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Reviewed by: Pat Torfe

Directed by: John Carpenter

Kurt Russell
Lee Van Cleef
Issac Hayes
Adrienne Barbeau

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What's it about

In the far-off year of 1988, the crime rate in America rises 400 percent. To counter this, the government walls off Manhattan, turning it into a maximum security prison. In 1997, when the President's plane is brought down by the anarchist group National Liberation Front of America and the President is kidnapped by ninjas the Duke of New York, US Police Force Commissioner Bob Hauk sends in convicted felon/hardass (and former Special Forces soldier) Snake Plissken to get the President out.

Is it good movie?

Fresh from THE FOG, John Carpenter teams up with Kurt Russell for the first time and brings us the badass known as Snake Plissken to f*ck some sh*t up for Issac Hayes and the rest of the miscreants in New York. One of my fave John Carpenter movies, ESCAPE FROM NEW YORK was a blast of B-movie action then as it is now.

Props to Carpenter for sticking to his guns and casting Russell as Snake instead of Charles Bronson or Tommy Lee Jones. Kurt was getting sick of the Disney comedy thing, anyway. A grittier James Bond without the gadgets, Snake just exudes badass as a character (the journey in the theatre is proof of it). Not to say that Kurt's the only good thing going in the acting department, everyone's on the ball here. Lee Van Cleef (still smoking the pipe from THE GOOD, THE BAD, AND THE UGLY) is great as the crafty Bob Hauk. Is it just me, or did Cleef just naturally look sly? Issac Hayes is fun as The Duke, while Harry Dean Stanton, Donald Pleasance, Adrienne Barbeau (and her Barbeaus) and Ernest Borgnine add more to the mix of interesting characters with their respective performances.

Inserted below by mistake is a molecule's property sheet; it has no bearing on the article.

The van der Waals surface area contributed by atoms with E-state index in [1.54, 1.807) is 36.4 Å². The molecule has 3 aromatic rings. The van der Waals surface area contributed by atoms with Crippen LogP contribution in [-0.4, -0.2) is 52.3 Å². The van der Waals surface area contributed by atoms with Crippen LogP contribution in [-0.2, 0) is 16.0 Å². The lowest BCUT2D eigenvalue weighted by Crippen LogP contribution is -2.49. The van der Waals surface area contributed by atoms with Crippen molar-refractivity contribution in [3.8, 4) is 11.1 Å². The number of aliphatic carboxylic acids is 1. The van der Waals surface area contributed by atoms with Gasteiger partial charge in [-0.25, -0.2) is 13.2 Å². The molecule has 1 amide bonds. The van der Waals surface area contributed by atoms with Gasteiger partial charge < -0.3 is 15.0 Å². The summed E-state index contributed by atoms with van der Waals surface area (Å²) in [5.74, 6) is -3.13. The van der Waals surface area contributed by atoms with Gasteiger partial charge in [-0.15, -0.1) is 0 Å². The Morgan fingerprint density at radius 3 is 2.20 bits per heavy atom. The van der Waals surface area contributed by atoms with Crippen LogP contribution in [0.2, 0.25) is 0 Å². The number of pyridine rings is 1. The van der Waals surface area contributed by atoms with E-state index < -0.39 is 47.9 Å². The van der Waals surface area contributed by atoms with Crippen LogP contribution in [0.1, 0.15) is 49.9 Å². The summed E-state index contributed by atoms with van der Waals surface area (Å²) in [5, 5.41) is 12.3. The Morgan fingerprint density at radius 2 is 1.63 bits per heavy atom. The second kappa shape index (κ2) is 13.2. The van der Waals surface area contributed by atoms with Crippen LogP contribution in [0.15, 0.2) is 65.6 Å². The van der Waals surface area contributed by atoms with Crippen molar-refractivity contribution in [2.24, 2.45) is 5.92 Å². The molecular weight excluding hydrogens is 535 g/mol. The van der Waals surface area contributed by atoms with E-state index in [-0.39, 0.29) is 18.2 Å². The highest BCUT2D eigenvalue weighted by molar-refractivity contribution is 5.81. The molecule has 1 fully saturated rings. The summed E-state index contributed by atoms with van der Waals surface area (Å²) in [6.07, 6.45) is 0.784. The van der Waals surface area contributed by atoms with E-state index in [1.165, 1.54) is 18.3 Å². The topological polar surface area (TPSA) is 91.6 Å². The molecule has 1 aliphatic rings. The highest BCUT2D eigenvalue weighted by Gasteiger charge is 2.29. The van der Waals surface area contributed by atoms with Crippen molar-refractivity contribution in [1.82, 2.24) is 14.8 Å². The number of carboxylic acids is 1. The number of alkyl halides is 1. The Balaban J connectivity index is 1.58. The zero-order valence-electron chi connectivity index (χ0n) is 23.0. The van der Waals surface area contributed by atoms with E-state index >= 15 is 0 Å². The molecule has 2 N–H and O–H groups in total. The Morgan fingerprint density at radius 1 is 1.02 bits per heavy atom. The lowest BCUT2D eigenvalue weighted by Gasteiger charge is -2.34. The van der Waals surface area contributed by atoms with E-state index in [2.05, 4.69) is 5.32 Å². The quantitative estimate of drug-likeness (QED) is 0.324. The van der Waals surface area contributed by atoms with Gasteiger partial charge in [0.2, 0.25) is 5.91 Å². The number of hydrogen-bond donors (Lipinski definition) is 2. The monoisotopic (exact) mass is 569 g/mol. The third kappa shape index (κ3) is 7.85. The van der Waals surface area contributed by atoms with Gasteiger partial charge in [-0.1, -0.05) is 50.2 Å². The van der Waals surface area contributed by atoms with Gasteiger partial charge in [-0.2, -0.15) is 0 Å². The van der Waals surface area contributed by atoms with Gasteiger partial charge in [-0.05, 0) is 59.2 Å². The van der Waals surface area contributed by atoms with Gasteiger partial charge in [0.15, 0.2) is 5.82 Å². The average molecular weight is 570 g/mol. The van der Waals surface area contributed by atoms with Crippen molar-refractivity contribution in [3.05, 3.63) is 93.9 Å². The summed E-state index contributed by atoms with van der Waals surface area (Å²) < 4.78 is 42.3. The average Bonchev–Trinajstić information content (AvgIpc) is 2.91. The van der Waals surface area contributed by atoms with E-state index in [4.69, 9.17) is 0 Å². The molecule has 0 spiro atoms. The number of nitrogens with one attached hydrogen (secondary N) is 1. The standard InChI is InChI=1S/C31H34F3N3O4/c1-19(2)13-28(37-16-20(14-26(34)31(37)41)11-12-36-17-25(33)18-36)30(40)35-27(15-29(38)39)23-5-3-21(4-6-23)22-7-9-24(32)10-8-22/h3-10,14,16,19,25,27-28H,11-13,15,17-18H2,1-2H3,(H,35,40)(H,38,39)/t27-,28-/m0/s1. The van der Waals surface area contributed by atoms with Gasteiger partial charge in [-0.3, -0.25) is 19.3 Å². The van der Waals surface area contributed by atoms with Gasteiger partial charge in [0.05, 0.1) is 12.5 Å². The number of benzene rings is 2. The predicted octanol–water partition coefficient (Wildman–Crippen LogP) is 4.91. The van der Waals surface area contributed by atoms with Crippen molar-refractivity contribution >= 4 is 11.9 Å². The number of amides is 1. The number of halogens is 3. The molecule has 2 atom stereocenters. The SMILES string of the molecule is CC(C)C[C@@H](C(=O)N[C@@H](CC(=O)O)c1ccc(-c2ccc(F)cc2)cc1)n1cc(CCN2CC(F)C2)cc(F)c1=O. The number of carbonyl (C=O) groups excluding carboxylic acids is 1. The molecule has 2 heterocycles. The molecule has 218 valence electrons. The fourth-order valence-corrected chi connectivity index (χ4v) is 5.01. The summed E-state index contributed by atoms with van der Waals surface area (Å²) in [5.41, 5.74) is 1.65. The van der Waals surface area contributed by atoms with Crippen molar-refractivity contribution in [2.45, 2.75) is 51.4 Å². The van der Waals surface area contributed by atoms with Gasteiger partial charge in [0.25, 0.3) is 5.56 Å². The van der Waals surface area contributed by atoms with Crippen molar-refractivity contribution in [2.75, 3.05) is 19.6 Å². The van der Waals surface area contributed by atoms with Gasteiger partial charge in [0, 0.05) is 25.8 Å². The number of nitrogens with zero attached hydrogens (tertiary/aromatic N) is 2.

Another thing is a trademark of Carpenter's: the look of the film. While things don't exactly work all the time ($6 million budgets in 1981 will do that), you'd be hard-pressed to figure out which parts of the film were shot in New York, St. Louis, Atlanta or Los Angeles. Obviously, you wouldn't find the WTC or Liberty Island in St. Louis. But then again, how would you know if what you were seeing wasn't in New York without Carpenter stating as such? Delving deeper, it's impressive the fact that Carpenter was able to achieve a ruined-city look from a multitude of locations and keep it believable. Sure, it's kind of cheesy having The Duke's personal car equipped with chandeliers, but it just adds a perverted sense of prestige and importance to something stuck in a giant prison full of who-knows-what.

As I said, the film's look didn't work as well as it could've looked. The opening scene of being at Liberty Island felt more like being an airport than anything, and at times New York didn't quite look as gritty. The site of the President's plane crash really felt out of place with the abandoned but not quite derelict look of the following scenes. I give Carpenter points for trying, though. The other thing is that while you know Snake is a 'lone wolf' type of guy, I didn't like Carpenter's decision to get rid of almost every secondary character associated with Snake. It wouldn't matter too much if you didn't give a crap about them, but since they were so well developed as characters, it felt kind of lame for them to get the axe when they did.